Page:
How accessible is your provider? With some public cloud environments, you may have limited access to support personnel. Technology does have wobbles and depending on your business, you may need rapid response to resolve. When opting for cloud services you have to accept that your level of transparency and control lessens. You need to ensure that appropriate service level agreements are in place. If these cannot be achieved via the larger cloud providers then the service provider intermediary is a solid consideration, whereby you can enjoy their service level agreements and relationships (at larger scale).
Security, security, security. The age-old saying that you can outsource responsibility but not accountability is even more prevelant with cloud adoption. Cloud providers often boast many information security certifications. Often the cloud provider is the foundation to which your solution is being built on. At time all the hard work and controls imposed by cloud providers can easily be unwound by a misconfigured solution. It is very important that you allocate correctly skilled resources or service providers to ensure the high levels of protection continue on past the cloud platforms offering into your business solution. The operational due diligence microscope is becoming more focused on what both technical and operational controls you impose as a business the compliment cloud providers robust offerings.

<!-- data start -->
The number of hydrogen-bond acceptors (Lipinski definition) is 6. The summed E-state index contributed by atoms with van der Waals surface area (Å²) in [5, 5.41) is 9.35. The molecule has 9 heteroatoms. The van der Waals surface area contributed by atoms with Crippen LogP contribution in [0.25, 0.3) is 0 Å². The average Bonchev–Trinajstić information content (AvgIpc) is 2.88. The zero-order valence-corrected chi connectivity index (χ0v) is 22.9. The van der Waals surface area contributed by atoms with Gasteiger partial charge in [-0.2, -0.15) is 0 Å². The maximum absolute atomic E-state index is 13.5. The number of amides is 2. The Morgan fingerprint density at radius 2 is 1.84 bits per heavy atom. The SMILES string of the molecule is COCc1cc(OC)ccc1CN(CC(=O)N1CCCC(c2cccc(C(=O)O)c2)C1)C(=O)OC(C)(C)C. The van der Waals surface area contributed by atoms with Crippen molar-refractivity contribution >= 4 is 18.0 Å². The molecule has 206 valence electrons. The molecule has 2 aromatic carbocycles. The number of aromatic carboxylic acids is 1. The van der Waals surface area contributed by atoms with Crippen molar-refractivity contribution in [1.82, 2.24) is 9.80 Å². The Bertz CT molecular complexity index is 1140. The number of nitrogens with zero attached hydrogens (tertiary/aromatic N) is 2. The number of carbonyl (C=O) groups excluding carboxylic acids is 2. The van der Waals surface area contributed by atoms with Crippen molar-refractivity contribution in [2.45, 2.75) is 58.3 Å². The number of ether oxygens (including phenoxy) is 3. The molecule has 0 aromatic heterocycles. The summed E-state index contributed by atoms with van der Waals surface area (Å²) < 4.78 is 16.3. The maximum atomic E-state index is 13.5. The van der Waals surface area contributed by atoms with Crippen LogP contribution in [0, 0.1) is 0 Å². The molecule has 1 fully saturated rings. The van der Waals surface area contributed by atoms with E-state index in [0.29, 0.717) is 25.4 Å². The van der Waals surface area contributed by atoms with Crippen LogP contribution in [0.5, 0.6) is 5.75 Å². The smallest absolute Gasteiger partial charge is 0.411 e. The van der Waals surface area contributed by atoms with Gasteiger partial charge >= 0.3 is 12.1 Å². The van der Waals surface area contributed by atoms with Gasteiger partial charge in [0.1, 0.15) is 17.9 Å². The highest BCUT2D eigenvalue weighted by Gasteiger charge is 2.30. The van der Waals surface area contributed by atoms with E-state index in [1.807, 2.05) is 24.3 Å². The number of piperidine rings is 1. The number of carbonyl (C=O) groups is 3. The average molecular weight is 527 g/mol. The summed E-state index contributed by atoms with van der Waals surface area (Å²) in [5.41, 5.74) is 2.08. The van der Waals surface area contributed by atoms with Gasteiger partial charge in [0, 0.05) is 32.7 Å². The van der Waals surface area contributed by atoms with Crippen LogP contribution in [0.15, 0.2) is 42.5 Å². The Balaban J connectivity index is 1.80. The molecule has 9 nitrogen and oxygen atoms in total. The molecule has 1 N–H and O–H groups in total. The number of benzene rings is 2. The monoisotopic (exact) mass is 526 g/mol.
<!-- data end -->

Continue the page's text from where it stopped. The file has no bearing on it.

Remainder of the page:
Participate in industry groups and forums. To stay up-to-date on the latest benefits as well as risks in cloud computing, it's a good idea to get involved in user groups and industry events. The Cloud Industry Forum in the UK offers good guidance and advice. Furthermore within the alternative asset manager space AITEC and AIMA are popular consortiums offering frequent and sound advice as to how to tackle such business and technology challenges.